In December 2013, the First District Court of Appeal approved a settlement in the case In re Butler, effective April 2014, requiring the Board of Parole Hearings to notify life-term prisoners of their “base term” — the sentence they could expect to serve because of the circumstances of their crime — at their first parole hearing. […]
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On June 24th, in an UnCommon Law case, California’s Sixth District Court of Appeal held that the new definition of “dangerousness” established by Proposition 47 must also apply to people seeking to modify their Three Strikes life sentences under Proposition 36 (the Three Strikes Reform Act of 2012). This is a huge victory: previously, without a […]
A Federal Judge has approved a settlement giving California prisoners greater protections when being considered for parole. On May 27, 2016, District Court Judge Kimberly J. Mueller, of the U.S. District Court in Sacramento gave final approval to a settlement agreement between a class of 10,000 California prisoners and the California parole board. The lawsuit […]
As reported by Beth Schwartzapfel for The Marshall Project: The [Supreme Court justices] have made it clear in a series of recent rulings that “juvenile lifers,” those serving life sentences imposed when they were teenagers, must have “some meaningful opportunity to obtain” their release. But the high court has left it up to states — […]
On September 10, 2015, a class of 10,000 California prisoners reached a tentative agreement with the California Board of Parole Hearings aimed at protecting prisoners from the improper use of psychological reports when the parole board considers whether to release them from prison. Johnson v. Shaffer (Eastern District of California, No. 2:12 -cv-1059 KJM) was filed in […]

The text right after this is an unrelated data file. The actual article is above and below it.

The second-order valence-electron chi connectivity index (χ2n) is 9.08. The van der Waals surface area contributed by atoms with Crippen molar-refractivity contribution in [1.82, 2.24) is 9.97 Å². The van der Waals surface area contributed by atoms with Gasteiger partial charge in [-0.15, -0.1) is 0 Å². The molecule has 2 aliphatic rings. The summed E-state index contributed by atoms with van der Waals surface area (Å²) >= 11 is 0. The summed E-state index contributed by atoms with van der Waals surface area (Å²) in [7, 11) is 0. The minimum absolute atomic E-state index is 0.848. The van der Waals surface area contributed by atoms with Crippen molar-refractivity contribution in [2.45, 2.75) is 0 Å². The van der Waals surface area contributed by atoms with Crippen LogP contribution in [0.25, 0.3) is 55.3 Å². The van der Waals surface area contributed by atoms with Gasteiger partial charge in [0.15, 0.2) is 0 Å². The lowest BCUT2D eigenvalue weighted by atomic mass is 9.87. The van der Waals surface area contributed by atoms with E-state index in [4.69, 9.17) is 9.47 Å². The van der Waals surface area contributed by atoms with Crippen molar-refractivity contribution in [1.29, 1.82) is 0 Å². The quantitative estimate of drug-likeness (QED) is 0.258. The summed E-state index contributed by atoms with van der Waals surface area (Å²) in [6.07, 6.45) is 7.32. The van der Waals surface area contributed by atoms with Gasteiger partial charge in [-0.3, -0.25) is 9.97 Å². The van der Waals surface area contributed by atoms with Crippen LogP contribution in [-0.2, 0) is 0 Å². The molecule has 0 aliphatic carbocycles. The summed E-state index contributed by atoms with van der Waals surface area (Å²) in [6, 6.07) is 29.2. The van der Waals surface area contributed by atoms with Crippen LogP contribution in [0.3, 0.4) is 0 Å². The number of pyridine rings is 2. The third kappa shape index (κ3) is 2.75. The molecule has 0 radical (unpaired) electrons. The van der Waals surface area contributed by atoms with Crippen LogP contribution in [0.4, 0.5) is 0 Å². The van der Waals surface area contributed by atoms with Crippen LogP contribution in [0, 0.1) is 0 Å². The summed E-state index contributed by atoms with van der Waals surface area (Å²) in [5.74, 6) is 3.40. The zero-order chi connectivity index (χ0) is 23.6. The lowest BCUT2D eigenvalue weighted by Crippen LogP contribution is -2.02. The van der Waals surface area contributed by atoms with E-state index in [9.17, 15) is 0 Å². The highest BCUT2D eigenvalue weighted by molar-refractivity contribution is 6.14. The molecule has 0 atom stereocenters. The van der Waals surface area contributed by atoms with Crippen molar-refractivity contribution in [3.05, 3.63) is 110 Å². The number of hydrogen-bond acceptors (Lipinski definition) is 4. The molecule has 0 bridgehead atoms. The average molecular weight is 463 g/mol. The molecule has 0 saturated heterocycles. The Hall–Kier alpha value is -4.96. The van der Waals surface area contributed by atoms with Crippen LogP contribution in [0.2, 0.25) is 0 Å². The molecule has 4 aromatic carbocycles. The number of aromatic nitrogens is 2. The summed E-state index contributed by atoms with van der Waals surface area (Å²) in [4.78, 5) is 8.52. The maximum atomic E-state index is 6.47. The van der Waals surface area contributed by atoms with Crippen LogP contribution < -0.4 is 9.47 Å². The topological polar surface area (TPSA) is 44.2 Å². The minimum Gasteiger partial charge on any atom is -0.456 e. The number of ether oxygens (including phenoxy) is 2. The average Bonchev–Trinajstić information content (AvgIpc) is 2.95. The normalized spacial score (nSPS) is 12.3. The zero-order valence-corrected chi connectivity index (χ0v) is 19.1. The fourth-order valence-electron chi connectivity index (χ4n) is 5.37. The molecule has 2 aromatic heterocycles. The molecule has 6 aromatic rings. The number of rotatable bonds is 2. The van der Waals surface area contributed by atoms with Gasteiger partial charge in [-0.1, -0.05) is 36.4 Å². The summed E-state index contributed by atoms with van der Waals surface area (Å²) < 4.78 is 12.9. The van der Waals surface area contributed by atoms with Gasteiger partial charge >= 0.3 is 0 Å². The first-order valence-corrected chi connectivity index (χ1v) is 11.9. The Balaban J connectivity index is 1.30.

State corrections officials agreed Monday to a major change in California’s parole system that could lead to earlier releases for parole-eligible lifers. The settlement stems from a legal action filed by a prisoner at Soledad, who was sentenced to 15 years to life for a 1987 murder and claimed that his parole application was routinely and […]
Lawrence and Shaputis are significant — not only because of what they said about how the parole consideration process should work, but also because they came from the California Supreme Court. All California courts of appeal and all county superior courts (where these petitions start) must follow Lawrence and Shaputis. Below are examples of how lower courts (and even the […]
On April 27, 2000, the Second District Court of Appeal (in Los Angeles) decided In re Rosenkrantz (2000) 80 Cal. App. 4th 409. That case marked the first instance in a long time that a court struck down the Board’s decision and ordered relief for a lifer. The Court ordered the Board to give Mr. Rosenkrantz a new […]
The California Penal Code (section 3041) says that lifers are supposed to be granted parole the first time they become eligible. However, the Board of Parole Hearings and the Governor do not follow that law. Thus, lifers and their supporters need to understand how courts have been reviewing the Board’s and Governor’s conduct, and the limitations courts […]
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